For example, the production scheduler may receive a report that shows five unplanned downtime events on one piece of equipment, each ten minutes long. The schedule created and delivered to the shop floor had 50 minutes less capacity than scheduled. The production scheduler must then adjust the upcoming schedule to account for the lost capacity. In PlanetTogether, the scheduler can either add five separate downtime events onto the GANTT precise start and stop times, or s/he can add a single event totaling 50 minutes. Either approach causes the schedule and all future operations to automatically shift by 50 minutes.

Use Case: Update the Schedule with a Current Downtime Event

The same logic applies for a current downtime event. If a machine goes down unexpectedly, the production scheduler can add an offline capacity interval to the GANTT in PlanetTogether with the expected duration, which automatically shifts the schedule for and around the equipment resource. While this requires the scheduler to estimate the downtime, s/he can adjust it later with the actual unplanned downtime. In the meantime, the scheduler can anticipate – and perhaps communicate – any consequential changes to the production schedule.

Production Planning Software Selection Guide

Use Case: Adjust or Test Production Schedule Based on Potential Downtime

Advanced production scheduling software like PlanetTogether doesn’t replace the expertise and wisdom of a skilled production scheduler. It’s a tool to make production planners even more effective, by freeing them to do more complex and higher value work. For example, a scheduler who can automatically create production schedules, has more time to anticipate and test the effects of potential unplanned downtime. One method is to factor future unplanned downtime into cycle time. This approach schedules the equipment resource for slower cycle times than actual. The advantage is that if the actual unplanned downtime equals the averages factored into cycle time, the actual downtime events don’t have to be entered into the system to adjust the schedule. However, if the averages and actuals don’t match, the upcoming / future schedule won’t be accurate, resulting in the need to make adjustments. Corrections like this are more complex than using true cycle time combined with added segments for actual downtime. The more complex method means the scheduler must take average losses into account before entering the difference between average and actual.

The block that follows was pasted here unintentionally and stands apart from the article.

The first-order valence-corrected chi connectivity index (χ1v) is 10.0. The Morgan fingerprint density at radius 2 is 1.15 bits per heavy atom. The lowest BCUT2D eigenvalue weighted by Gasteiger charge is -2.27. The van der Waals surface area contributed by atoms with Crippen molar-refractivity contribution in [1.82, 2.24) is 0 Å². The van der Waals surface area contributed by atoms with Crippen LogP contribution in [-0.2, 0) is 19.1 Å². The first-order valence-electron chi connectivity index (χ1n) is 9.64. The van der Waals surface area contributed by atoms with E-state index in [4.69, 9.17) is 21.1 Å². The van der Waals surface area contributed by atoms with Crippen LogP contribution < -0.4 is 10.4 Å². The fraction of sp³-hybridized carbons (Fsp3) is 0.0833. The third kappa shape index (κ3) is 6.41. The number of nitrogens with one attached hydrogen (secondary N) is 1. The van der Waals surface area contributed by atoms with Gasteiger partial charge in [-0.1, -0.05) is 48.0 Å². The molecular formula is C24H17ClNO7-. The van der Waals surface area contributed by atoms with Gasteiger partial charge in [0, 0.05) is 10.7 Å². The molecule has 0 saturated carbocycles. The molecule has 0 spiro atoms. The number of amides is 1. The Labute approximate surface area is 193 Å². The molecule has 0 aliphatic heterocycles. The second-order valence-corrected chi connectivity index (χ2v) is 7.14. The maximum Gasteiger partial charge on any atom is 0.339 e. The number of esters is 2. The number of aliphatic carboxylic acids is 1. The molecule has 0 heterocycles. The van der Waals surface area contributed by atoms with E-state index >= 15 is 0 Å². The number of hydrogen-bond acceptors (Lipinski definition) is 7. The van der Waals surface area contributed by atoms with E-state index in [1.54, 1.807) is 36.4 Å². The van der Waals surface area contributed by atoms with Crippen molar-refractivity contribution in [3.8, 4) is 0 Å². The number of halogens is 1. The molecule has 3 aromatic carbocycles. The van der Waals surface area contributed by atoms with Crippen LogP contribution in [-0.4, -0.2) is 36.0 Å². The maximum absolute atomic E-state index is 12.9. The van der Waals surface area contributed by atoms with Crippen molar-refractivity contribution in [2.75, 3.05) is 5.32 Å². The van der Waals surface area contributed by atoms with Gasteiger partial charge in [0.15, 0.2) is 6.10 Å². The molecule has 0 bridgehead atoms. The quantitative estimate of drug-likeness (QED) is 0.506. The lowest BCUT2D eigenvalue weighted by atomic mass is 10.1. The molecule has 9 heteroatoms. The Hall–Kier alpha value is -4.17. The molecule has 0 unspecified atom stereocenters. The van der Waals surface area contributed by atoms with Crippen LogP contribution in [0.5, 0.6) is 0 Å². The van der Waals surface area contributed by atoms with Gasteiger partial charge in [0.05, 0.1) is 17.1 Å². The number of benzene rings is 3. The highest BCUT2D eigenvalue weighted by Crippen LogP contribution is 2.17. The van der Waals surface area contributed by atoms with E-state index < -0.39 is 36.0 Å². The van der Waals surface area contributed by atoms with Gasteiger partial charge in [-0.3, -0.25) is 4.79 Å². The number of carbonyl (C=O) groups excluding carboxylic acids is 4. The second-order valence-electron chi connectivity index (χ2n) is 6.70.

Which is Better, Entering Unplanned Downtime Manually or Automatically?

Companies often ask our Smart Manufacturing engineers if it’s better to enter downtime events into their PlanetTogether system automatically or manually. The short answer is: “Either way is fine, just make sure the data makes it into the system!” Ultimately, the approach the production schedulers use depends on the process the company (and plant) uses to capture downtime information. When there’s an MES or OEE system in place, it reduces or eliminates the effort required from the production scheduler to get that data into PlanetTogether. A manual approach to capturing unplanned downtime doesn’t eliminate the benefits of entering that information manually into PlanetTogether – either scenario means that the production scheduler can leverage the data to be even more effective in optimizing the schedule, which is the greatest value to the organization.

Written by Aaron Muhl

President



Aaron is the President of Toward Zero, and is passionate about the role manufacturing plays in our society and quality of life.

Comment, questions or feedback